Your smile can speak volumes about your personality. But everyday vices such as tea, coffee, caffeine, cigarettes and red wine can discolour teeth. Is cosmetic surgery the only solution? To help you decide just how far you should go, we went to the experts to find out just what's involved in cosmetic surgery -- and what your alternatives are.
COSMETIC SURGERY PROCEDURE
High intensity white lights
This effective treatment is now replacing laser procedures, which can cause irreversible damage to teeth, including heat and cold sensitivity and crown damage. The white lights procedure requires one 60-90 minute session and the 24-50 per cent peroxide used whitens teeth for two months (if you eliminate all stain-inducing activities). However, for longer effects, you'll need to couple the treatment with a dentist-administered at-home technique -- either the tray technique or a whitening kit, explained below.
Cost: $800-$2000 for white lights treatment.
Dentist-administered at-home whitening or bleaching kits
Your dentist custom-fits a mouthpiece, which you fill with carbamide peroxide gel, and wear either overnight (10 per cent) or two hours a day (22 per cent). It takes 2-8 weeks to see results, depending on the potency of the gel and the degree of staining. However, carbamide peroxide (instead of the more effective hydrogen peroxide) causes heat and cold sensitivity, because the gel is acidic. As well, teeth will begin to stain as soon as you stop using the tray. The gel will make cracks in teeth look more noticeable, and won't bleach capped or bonded teeth. The tray is also available over-the-counter at drugstores; however, without the custom-fitting, the bleaching effects will be more uneven.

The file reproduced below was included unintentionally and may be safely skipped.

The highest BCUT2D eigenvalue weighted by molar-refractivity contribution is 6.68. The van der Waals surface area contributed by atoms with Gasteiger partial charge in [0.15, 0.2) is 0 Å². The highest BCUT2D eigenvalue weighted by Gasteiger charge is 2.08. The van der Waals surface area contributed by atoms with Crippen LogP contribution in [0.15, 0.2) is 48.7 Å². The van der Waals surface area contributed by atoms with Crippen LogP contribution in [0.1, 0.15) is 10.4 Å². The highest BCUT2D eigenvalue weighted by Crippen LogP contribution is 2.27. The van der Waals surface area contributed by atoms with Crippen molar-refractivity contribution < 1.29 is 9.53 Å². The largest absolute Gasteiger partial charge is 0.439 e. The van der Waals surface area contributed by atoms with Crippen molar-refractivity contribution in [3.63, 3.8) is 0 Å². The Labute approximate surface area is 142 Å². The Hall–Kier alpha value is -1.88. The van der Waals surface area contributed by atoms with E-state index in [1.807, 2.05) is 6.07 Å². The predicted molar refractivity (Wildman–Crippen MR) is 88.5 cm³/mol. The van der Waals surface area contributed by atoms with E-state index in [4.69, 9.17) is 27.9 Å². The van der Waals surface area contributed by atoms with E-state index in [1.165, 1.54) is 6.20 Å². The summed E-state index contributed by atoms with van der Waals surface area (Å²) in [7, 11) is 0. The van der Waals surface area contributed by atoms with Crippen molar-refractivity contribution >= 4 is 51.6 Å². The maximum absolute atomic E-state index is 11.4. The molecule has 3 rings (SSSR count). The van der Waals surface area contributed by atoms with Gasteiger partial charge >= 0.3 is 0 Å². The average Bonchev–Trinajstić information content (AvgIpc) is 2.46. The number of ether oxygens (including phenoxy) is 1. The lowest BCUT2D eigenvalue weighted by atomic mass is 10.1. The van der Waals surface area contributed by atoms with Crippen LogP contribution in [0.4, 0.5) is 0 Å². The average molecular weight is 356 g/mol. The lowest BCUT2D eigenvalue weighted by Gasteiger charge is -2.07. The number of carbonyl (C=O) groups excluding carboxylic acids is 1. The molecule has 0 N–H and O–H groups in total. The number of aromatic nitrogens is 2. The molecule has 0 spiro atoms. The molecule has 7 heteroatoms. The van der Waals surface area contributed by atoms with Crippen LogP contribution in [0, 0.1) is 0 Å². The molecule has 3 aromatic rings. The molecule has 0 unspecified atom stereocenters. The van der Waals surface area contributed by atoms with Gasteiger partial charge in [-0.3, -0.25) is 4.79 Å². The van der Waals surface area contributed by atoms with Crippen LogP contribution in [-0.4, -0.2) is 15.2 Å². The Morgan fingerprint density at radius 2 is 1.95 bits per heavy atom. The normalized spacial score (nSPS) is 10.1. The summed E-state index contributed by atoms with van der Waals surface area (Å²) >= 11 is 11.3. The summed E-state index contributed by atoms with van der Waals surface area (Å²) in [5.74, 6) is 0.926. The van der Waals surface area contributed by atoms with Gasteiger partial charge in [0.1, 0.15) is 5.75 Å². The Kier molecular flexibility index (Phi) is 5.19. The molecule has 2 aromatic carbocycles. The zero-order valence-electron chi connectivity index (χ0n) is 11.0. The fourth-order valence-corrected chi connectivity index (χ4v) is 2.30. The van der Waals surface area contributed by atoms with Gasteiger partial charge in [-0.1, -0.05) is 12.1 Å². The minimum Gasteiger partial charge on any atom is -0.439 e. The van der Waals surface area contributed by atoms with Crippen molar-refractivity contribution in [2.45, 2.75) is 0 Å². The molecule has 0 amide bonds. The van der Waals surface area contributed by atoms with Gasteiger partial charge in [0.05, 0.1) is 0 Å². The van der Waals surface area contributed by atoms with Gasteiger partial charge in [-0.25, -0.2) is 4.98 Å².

Cost: $1500 for dentist-administered system; $500 for over the counter technique.
Dentists who perform white light treatments recommend either Crest White Strips or Go Smile for maintenance, and if you can't afford any other technique, these kits will work for mildly stained teeth. Both kits contain hydrogen peroxide rather than carbamide peroxide, so although they have lower doses than the white lights procedure (6 per cent vs. 25-50 per cent) they're more effective than the tray technique, and there are no negative side effects. Crest White Strips can't target specific stains, but Go Smile, which is packaged in measured ampoules, is applied directly to the tooth and can reach gums and into cracks. Alternatively, Colgate Simply White has an applicator brush, which helps spot-treat, but it uses carbamide peroxide, resulting in acidic and sensitivity issues. Once you open the bottle the oxygen evaporates, which means it's ineffective after two weeks, even if you haven't finished it.
Cost: Go Smile -- $45 US for 7 ampoules. Refill: 30 ampoules for $75: Order online at www.gosmile.com. Use twice a day for two weeks. Crest White Strips -- approximately $60 for a two-week supply. Colgate Simply White -- approximately $25 for a two-week supply.